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Consumer Fraud

May 24, 2006 | From the Associated Press
More than 2.8 million people in the U.S. paid to obtain credit cards, claim sweepstakes winnings and get in on lucrative investments that turned out to be too good to be true, officials said Tuesday as they announced hundreds of arrests in an international investigation. Authorities in five countries have arrested 565 people in fraud schemes that netted more than $1 billion.
May 4, 2006 | From Reuters
U.S. authorities said Wednesday that they had filed a lawsuit against five online companies, including one in California, alleging they had illegally sold confidential phone records. The Federal Trade Commission said it was asking a court to bar the sale of the phone records and force the companies to give up the money they made with their operations. "Trafficking in consumers' confidential telephone records is outrageous," FTC consumer protection chief Lydia Parnes said in a statement.
January 10, 2006 | From Associated Press
More than a thousand customers didn't receive items they had ordered from a company that does business through Inc., forcing the massive online retailer to offer refunds. spokeswoman Patty Smith said Monday that the outside seller, which is listed as "Mygreatchoice," received outstanding customer ratings when it first began selling on in July. But noticed a big decline in customer satisfaction starting in late November. Seattle-based Amazon.
October 16, 2005 | James Gilden, Special to The Times
Oh what a tangled web we weave, When first we practice to deceive! WHEN Sir Walter Scott wrote those words nearly two centuries ago, he could not have imagined how they could apply to something called the World Wide Web. The Web's complexity, global reach and de facto anonymity open the doors for anyone with imagination looking to make a buck. There are more than 63 million registered domain names, and about 1.
May 28, 2004 | From Times Wire Reports
A man who sent 850 million junk e-mails through accounts he opened with stolen identities was sentenced in Buffalo to as much as seven years in prison for forgery, identity theft and falsifying business records. Atlanta-based Internet service provider Earthlink Inc. said it hoped the sentence and an earlier $16.4-million civil judgment against Howard Carmack would deter other spammers.
January 23, 2004 | From Reuters
Americans reported losses of $437 million last year to identity theft and fraud as scam artists made themselves at home on the Internet, according to federal statistics released Thursday. The Federal Trade Commission said it received more than half a million consumer complaints in 2003 as scam artists financed their spending sprees with other people's credit cards and hucksters sold nonexistent products through online sites.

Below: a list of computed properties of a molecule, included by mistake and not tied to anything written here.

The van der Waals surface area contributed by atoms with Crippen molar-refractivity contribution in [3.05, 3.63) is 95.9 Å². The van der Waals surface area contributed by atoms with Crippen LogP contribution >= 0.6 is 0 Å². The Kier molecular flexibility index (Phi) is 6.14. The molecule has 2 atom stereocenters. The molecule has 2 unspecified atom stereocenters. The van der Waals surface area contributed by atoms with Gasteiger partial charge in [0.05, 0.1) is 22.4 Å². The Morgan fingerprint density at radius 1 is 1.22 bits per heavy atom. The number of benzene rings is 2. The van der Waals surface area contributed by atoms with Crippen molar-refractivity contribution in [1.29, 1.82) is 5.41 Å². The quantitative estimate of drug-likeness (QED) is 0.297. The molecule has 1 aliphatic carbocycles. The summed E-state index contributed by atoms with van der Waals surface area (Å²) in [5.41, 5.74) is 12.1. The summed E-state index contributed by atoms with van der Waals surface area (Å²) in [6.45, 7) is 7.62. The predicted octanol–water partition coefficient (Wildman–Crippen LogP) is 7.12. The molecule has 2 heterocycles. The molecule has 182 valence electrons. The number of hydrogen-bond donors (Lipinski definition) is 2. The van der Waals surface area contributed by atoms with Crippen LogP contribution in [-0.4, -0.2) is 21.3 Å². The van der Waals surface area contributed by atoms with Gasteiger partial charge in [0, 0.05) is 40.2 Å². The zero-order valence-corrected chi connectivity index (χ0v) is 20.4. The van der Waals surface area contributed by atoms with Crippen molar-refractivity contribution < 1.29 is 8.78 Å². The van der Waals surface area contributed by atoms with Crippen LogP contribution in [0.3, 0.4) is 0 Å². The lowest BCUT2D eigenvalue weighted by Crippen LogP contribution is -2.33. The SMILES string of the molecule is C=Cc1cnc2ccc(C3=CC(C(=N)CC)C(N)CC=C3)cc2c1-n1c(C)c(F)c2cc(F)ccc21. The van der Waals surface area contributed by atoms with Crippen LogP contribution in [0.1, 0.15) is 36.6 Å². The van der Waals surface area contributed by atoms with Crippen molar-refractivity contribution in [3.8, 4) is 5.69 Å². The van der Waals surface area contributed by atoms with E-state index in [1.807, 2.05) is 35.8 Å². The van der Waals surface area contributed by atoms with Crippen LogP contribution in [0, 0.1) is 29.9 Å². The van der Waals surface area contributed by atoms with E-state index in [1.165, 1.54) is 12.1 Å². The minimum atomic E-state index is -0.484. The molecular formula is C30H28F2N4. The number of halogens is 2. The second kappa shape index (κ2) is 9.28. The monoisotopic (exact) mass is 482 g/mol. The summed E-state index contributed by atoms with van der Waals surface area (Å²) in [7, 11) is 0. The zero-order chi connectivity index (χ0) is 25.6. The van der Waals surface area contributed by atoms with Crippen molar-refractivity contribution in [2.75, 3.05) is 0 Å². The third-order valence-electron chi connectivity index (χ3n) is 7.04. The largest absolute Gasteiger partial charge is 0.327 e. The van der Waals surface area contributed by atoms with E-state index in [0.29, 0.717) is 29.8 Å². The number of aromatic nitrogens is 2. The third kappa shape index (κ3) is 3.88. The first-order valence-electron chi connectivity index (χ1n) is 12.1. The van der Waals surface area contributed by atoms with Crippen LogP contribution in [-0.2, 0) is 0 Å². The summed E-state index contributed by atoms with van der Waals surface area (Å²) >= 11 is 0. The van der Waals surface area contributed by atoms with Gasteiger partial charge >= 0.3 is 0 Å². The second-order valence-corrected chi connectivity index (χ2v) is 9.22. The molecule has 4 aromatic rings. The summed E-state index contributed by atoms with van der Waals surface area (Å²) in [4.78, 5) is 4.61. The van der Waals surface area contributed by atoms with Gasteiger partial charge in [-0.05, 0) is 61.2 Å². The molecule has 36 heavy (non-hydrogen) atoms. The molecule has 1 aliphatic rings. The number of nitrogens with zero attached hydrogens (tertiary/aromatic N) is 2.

August 28, 2003 | H.G. Reza, Times Staff Writer
An Orange County home builder was charged Wednesday with diverting $340,000 in construction funds for his own use and unlawfully selling homes at a development in Altadena that was left unfinished. Timothy N. Roberts, freed on $175,000 bail after surrendering to authorities, will be arraigned Oct. 2 and could face up to 13 years in prison if convicted on all 16 felony counts, said Sandi Gibbons, spokeswoman for the Los Angeles County district attorney's office.
July 21, 2003 | Michael Hiltzik
Proprietors of ethnic restaurants and auto repair shops across the state undoubtedly breathed a sigh of relief when California authorities put the Trevor Law Group out of business.
March 5, 2003 | From Associated Press
Sixteen Florida-based interstate moving companies and 74 employees were indicted Tuesday on federal charges they lured hundreds of customers with low estimates, then inflated prices and didn't deliver property until the higher bills were paid. The firms and individuals were charged in eight indictments accusing them of wire fraud, extortion, false billing, money laundering and conspiracy. Also on Tuesday, legislation was introduced in Congress aimed at stopping such scams.
February 27, 2003 | Monte Morin, Times Staff Writer
State Atty. Gen. Bill Lockyer filed a lawsuit against a Beverly Hills law firm Wednesday alleging that the lawyers used the state's Unfair Competition Law to extort cash settlements from thousands of small businesses under the guise of consumer protection. Lockyer, who described the action as a "delicious irony," filed the suit under the same law that the Trevor Law Group used when suing more than 2,000 auto repair shops and about 1,000 restaurants.
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